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An American Classical Mahogany Center Table, Boston

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All Items: Antiques: Furnishings: Furniture: American: Pre 1837 VR: item # 1124993

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Columbia, South Carolina 29206
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An American Classical Mahogany Center Table, Boston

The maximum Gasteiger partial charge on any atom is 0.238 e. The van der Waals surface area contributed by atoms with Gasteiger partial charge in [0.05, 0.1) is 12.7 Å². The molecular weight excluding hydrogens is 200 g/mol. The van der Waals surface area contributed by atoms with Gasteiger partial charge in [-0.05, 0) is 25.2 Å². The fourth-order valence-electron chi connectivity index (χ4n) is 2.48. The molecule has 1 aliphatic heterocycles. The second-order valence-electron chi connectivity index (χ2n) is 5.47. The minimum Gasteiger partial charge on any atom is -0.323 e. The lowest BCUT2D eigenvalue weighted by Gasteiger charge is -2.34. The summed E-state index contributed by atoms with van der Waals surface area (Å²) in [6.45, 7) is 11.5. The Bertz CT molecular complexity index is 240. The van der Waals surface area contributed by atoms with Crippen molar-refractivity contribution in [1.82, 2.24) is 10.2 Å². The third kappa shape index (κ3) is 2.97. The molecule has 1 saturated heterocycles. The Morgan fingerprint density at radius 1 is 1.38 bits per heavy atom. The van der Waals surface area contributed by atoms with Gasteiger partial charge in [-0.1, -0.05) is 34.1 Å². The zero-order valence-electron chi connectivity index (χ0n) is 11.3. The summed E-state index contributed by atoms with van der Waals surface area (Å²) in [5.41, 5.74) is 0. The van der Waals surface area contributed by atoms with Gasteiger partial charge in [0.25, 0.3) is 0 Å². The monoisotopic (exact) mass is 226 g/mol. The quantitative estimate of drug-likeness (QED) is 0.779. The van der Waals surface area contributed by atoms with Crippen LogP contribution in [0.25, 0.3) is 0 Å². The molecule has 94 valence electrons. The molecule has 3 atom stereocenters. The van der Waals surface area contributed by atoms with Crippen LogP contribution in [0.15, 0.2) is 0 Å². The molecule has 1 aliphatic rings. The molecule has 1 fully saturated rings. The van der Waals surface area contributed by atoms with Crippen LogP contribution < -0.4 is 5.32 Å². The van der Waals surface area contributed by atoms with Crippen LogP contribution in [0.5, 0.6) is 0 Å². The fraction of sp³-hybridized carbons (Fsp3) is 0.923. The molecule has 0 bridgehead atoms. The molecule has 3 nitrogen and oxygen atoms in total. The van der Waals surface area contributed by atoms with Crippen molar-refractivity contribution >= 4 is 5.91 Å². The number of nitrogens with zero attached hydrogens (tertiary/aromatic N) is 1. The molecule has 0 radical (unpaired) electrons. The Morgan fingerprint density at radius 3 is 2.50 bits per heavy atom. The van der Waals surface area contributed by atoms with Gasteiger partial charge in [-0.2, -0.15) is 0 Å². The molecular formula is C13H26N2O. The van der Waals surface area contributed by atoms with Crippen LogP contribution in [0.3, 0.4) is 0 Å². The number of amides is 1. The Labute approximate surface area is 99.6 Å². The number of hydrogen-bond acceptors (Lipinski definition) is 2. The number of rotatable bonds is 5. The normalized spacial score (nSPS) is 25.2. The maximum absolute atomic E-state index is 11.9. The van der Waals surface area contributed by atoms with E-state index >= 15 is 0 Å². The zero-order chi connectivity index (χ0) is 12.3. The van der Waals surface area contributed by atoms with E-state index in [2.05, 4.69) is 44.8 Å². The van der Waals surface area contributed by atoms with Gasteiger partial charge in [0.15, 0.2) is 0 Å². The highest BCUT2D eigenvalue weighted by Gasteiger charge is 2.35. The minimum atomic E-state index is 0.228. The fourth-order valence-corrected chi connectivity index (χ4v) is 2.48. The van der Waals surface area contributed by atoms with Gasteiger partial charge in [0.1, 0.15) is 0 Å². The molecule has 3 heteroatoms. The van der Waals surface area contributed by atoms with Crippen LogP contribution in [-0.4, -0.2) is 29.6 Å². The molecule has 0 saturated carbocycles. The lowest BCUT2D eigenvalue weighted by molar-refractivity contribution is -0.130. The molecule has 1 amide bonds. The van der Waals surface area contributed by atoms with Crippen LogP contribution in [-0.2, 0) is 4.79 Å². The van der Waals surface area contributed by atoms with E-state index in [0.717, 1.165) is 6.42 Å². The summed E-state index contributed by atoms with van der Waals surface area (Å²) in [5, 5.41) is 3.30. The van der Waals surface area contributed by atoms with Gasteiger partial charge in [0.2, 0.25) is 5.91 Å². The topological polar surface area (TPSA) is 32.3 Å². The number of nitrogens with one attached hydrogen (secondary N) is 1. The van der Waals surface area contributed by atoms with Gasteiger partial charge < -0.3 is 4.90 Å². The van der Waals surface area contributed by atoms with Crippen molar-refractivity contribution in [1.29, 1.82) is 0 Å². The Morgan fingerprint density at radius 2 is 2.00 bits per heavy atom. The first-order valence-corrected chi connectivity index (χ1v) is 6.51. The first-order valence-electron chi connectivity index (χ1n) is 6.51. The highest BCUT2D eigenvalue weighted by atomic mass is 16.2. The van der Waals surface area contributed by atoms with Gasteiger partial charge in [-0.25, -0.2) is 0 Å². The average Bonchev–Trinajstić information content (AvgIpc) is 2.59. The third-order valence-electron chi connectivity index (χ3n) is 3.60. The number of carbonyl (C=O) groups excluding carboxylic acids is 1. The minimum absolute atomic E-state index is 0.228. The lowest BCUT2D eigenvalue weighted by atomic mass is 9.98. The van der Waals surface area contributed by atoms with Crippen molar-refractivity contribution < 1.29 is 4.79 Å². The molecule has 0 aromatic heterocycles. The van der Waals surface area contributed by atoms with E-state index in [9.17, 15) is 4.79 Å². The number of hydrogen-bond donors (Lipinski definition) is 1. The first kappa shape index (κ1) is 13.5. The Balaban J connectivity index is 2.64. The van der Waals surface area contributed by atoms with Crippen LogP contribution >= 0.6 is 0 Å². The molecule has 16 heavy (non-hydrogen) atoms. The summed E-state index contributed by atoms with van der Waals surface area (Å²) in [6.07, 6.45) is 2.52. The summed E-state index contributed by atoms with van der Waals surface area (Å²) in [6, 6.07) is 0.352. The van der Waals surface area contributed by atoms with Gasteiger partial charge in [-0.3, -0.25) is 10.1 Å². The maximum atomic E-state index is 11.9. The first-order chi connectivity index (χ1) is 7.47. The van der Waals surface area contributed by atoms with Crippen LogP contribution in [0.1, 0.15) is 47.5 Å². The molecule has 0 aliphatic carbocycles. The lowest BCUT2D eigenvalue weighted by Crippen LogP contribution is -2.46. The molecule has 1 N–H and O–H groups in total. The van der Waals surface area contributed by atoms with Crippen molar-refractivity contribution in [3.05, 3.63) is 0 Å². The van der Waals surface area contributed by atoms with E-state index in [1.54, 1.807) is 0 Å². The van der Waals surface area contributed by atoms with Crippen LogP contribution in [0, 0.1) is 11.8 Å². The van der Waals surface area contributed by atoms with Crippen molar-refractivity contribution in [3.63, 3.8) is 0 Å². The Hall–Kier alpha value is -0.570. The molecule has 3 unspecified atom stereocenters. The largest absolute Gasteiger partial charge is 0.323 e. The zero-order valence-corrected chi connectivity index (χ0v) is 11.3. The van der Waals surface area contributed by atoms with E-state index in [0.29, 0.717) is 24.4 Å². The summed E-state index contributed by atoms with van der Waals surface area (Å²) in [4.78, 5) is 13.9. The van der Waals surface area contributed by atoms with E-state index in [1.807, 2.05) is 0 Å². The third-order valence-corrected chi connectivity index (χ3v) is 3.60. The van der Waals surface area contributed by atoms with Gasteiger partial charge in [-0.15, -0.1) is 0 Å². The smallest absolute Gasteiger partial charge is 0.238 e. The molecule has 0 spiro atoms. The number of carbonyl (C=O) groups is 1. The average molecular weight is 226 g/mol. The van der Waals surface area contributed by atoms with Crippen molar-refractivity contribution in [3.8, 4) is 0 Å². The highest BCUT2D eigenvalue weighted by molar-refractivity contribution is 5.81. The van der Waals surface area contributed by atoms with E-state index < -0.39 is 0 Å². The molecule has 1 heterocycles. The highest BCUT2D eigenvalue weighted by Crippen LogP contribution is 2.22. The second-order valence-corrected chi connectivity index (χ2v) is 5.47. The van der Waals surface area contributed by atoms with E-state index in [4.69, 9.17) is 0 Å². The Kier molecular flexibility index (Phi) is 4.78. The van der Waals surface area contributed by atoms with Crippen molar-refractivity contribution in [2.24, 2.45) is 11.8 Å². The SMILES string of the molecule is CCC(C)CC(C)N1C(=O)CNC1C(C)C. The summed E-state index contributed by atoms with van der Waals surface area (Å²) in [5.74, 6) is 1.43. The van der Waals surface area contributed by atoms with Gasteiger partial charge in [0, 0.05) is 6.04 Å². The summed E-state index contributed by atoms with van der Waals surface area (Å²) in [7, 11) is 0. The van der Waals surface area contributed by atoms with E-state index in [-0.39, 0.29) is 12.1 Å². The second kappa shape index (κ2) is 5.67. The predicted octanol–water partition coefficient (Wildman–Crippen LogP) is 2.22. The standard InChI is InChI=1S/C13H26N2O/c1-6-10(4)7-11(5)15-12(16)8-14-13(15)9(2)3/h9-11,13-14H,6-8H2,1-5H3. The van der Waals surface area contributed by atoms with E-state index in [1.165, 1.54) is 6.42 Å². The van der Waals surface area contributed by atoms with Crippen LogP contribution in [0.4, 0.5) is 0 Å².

An extremely rare and important, possibly unique, American Neo-Classical Era Center or Library Table from the city of Boston, circa 1825-1830. This handsome table of single pedestal form, was apparently drawn from the designs of the celebrated English designer, Thomas Hope, who is given credit for his inception of the new archeological designs acquired from Greco-Roman ideals of the period. Hope believed that the pursuit of drawing to be fundamental in the quest for excellence in any artistic medium. One of his design drawings, which is shown in his most widely distributed design book “Household Furniture and Interior Decoration” published in 1807, shows an “Etruscan” table, which serves as a influential composition treatment, albeit, interpretive, as the source for the design of the present table offered here. A photograph of his table design is included as a scan for reference. The table has been on loan until now to the Munson-Williams-Proctor Arts Institute in Utica, New York, from a private collector in the South who has chosen to make it available for purchase for the first time publicly since his acquisition. Several current and noteworthy scholars, including Professor Thomas Gordon Smith of the University of Notre Dame, have examined the table and strongly believe it is most likely the work of the Boston cabinetmaker Timothy Hunt, although numerous workshops in the city of Boston were capable of creating such a table, including Isaac Vose & Son (active 1819-1825). Lemuel Churchill (active about 1805-1830), Emmons and Archibald (active 1813-1825). It is very noteworthy that Hunt was most identified and well-known for his frequent and liberal incorporation of the “Anthemion” motif in his furniture designs which appears prominently in the present tables’ pedestal base. Anthemion is a Greek word for flower, resembling a honeysuckle, and was used to describe an ornament on a piece of furniture or architecture, and was much used in the Greek Revival Era in American 1800-1840.


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